Sony Ericsson Spiro
Sony Ericsson Spiro overview
Amongst the consumers of mobile devices, there is a large market segment who do not want an all singing, all dancing device. For many of these users, the development of the smartphone is a world that completely passes them by, they are either not interested, or they are wary of such complicated products. For any manufacturer to be successful, it is vital to have a good range of devices in their portfolio that cater for this market. The devices may not catch the eye or lead the headlines the way top end converged smartphones do, but by the shear number of devices sold in this market, it helps keep the profits turning over, and that is all important in the battle to survive in a competitive industry. That brings us nicely to the Sony Ericsson Spiro, a low end device coming under the Walkman brand.
The Spiro is a compact handset, slide form factor, measuring 92 x 48 x 17mm and weighing a lightweight 90g. The screen is a standard QVGA TFT display, supporting up to 256,000 colours, measuring 2.2 inches point to point. The keys under the display share that common design as seen on many previous Sony Ericsson handsets; flanking the central, circular Navi key are semi circle menu selection keys, which circle around the call send/end keys, although these may change to bespoke action keys, depending on the level of network customisation that goes onto branded devices. The Navi key slightly slopes into the middle where there is a large button for making selections whilst browsing the menu. These main keys also double up as music control keys; pressing up from the main standby on the Navi key quick launches the music player, whilst the side parts of the Navi key operate as fast forward and rewind options. The middle key doubles up for play/pause functionality.
The Walkman 4.0 player menu is well laid out, and easily navigated, even by someone who may be new to this style of device. Music is listed in various ways, and can easily be accessed by genre, artist and album. Playlists are easily created on the handset, and there is full support for album art. The device itself, in keeping with the low price range of the handset, offers only 5MB of internal memory capacity. This is compensated by the inclusion of a Micro SD memory card slot, with official support for memory cards up to 16 GB, plenty of room for thousands of tracks. Thankfully Sony Ericsson has also included a 3.5mm audio jack on the Spiro, so you can easily listen to your music with your own favourite headset. This is still a novelty for Sony Ericsson, even in the recent past most Walkman branded devices made do with the proprietary Sony Ericsson connection port. Whilst you could use a headphone adaptor, this often meant around 2m of cable to deal with, which would be very annoying.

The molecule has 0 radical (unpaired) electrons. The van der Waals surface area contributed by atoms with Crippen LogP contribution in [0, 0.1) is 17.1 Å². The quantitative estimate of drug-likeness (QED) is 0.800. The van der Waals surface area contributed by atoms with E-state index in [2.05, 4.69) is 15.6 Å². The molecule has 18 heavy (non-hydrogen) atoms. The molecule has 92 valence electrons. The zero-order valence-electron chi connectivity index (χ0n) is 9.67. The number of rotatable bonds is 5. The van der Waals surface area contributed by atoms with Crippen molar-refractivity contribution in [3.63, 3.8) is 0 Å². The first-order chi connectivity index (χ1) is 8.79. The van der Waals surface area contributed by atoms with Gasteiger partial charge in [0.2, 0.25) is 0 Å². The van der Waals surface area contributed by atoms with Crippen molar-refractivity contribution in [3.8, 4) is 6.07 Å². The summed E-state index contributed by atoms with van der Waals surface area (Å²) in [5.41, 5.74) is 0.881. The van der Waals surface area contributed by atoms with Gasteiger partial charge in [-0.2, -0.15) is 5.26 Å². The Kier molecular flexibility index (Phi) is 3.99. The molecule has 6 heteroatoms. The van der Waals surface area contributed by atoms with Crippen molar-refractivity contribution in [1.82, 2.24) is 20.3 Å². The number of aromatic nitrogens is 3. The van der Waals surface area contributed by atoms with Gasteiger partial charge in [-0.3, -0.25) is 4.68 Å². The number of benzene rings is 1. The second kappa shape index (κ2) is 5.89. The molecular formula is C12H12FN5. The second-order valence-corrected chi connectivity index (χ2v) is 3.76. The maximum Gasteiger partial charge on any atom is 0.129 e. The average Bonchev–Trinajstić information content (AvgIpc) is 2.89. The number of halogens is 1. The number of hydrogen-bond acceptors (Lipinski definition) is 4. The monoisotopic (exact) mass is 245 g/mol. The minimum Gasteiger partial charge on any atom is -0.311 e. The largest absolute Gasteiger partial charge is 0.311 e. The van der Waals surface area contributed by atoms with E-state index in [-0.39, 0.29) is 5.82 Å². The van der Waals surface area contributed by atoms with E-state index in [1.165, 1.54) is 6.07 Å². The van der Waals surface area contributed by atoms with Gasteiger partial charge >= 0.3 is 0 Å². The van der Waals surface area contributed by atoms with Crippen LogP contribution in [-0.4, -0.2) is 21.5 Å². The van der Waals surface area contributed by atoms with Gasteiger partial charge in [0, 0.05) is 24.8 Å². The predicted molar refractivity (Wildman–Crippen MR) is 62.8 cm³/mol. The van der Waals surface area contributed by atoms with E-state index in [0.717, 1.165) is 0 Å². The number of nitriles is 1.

The music player on the device supports multiple formats, including MP3, AAC, eAAC+ and WAV, and as well as the Walkman there is also a stereo FM radio with full RDS support. The inclusion of Bluetooth 2.1 also allows you to listen to your music on the move with a compatible wireless headset.
The Spiro is a dual band GSM phone, with limited data connection options, restricted to just GPRS and EDGE. This suffices for general web browsing, but you wouldn’t want to be attempting any downloads of any kind. A good option here would be to use the Opera Mini browser, which offers superior experience browsing on low speed data networks. The Spiro includes a basic 2.0 Megapixel camera, with video record facility, and there are native Facebook and Twitter applications included on the device, too.
Clearly the Spiro is all about the music, and in that regard it works well, and would make an ideal device to use on a night out, instead of taking a more expensive handset or music player. Apart from the Walkman effect, the Spiro is just a standard run of the mill mobile phone, and this may just be the key to its success.
The Sony Ericsson Spiro is expected to launch sometime during Q3 2010, and will be available in Black contrast, Pink sunset, Green Spring and Black stealth colour variants.